Online supermarket Ocado Group has reported a 12.1% fall in annual core earnings because investment in the business has offset an increase in revenue. The group's earnings before interest, tax, depreciation and amortisation (EBITDA) came in at £61m in the year to November 28th 2021, down from 73.1 million pounds in the 2019-20 year. Ocado’s pretax loss widened to £176.9m from £52.3m. Although revenue rose 7.2% to £2.5bn, capital expenditure increased £154.8m to £680.4m, reflecting increased investment in the roll-out of automated warehouses in Britain and overseas, along with investment in technology development and platforms. Ocado now forecasts capital expenditure to rise to around £800m in 2022, driven by the worldwide roll-out of its platform, Reuters reports.
 
Lord Bilimoria, the founder and chairman of beer brand Cobra says prices will have to rise because of a "vicious cycle" of cost pressures. He told BBC 5 Live's Wake up to Money programme: "Our input costs in every way - bottling, energy - are up. Freight costs have soared, sometimes ten-times. Wages are increasing and on top of that there are labour shortages. It does mean that businesses have to put up prices.” Bilimoria is also president of the Confederation of British Industry (CBI).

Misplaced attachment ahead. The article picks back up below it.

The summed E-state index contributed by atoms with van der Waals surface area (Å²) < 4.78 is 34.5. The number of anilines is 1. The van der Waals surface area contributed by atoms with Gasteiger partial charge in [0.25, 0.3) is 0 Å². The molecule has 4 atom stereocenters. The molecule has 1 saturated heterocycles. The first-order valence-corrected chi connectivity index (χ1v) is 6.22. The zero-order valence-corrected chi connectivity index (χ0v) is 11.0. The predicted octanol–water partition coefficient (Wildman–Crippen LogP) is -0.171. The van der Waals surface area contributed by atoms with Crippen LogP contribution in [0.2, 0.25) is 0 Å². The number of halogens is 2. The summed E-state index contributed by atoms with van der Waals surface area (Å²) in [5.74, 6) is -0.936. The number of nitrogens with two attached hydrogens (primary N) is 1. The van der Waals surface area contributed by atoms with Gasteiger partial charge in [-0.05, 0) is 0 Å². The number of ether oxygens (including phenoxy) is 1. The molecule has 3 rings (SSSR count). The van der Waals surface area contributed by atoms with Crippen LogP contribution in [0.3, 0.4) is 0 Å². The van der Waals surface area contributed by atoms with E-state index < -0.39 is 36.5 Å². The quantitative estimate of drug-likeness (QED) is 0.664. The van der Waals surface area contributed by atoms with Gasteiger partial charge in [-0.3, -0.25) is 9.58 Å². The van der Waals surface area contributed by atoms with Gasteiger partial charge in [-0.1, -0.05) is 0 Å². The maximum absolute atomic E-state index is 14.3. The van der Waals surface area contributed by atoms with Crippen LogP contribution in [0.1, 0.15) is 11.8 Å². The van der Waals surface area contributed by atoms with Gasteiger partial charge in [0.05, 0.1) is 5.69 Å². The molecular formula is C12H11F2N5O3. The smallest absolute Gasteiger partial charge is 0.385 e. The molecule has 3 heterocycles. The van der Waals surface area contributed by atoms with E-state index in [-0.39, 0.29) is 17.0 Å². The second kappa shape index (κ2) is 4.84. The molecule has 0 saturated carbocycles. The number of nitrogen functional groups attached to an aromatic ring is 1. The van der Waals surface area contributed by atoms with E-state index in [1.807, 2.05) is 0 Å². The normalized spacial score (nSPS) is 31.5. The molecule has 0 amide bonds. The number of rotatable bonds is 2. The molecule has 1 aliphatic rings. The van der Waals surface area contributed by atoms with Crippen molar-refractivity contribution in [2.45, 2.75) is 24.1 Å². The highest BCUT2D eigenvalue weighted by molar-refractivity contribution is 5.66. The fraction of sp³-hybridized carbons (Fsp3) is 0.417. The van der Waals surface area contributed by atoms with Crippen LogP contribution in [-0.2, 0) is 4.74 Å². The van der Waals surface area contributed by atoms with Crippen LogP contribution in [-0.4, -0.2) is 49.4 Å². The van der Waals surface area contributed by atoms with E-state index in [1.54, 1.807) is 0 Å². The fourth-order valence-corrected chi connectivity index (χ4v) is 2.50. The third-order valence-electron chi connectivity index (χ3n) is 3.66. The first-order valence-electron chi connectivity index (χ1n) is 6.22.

Abrdn, the FTSE-100 fund manager, has been forced to wait to ballot its shareholders on a £1.5bn takeover of the stock-picking platform Interactive Investor (II) because of an international paper shortage. Under UK takeover rules, companies must send paper versions of documents to shareholders - a requirement which has proved challenging for abrdn, with its army of more than 1m retail investors.  Sky News understands abrdn will write to its investors this week to seek their approval for the most significant deal since the company was formed from the £11bn merger of Standard Life and Aberdeen Asset Management in 2017.
 
Ladbrokes owner Entain has bought Canada's Avid Gaming for CAD300m (£174m) from Middlebrook Investments Limited.
 
Newsquest, the UK's second-biggest regional newspaper group is said to be in exclusive takeover talks with rival Archant, which put up for sale last month by its owner, Rcapital. Neither Newsquest nor Rcapital have commented on the report by Sky News. Turnaround specialist Rcapital acquired Archant in 2020. Archant is based in Norwich and was founded in 1845. Newsquest owns more than 120 news brands. Previously listed on the London Stock Exchange, it was acquired by Gannett in 1999.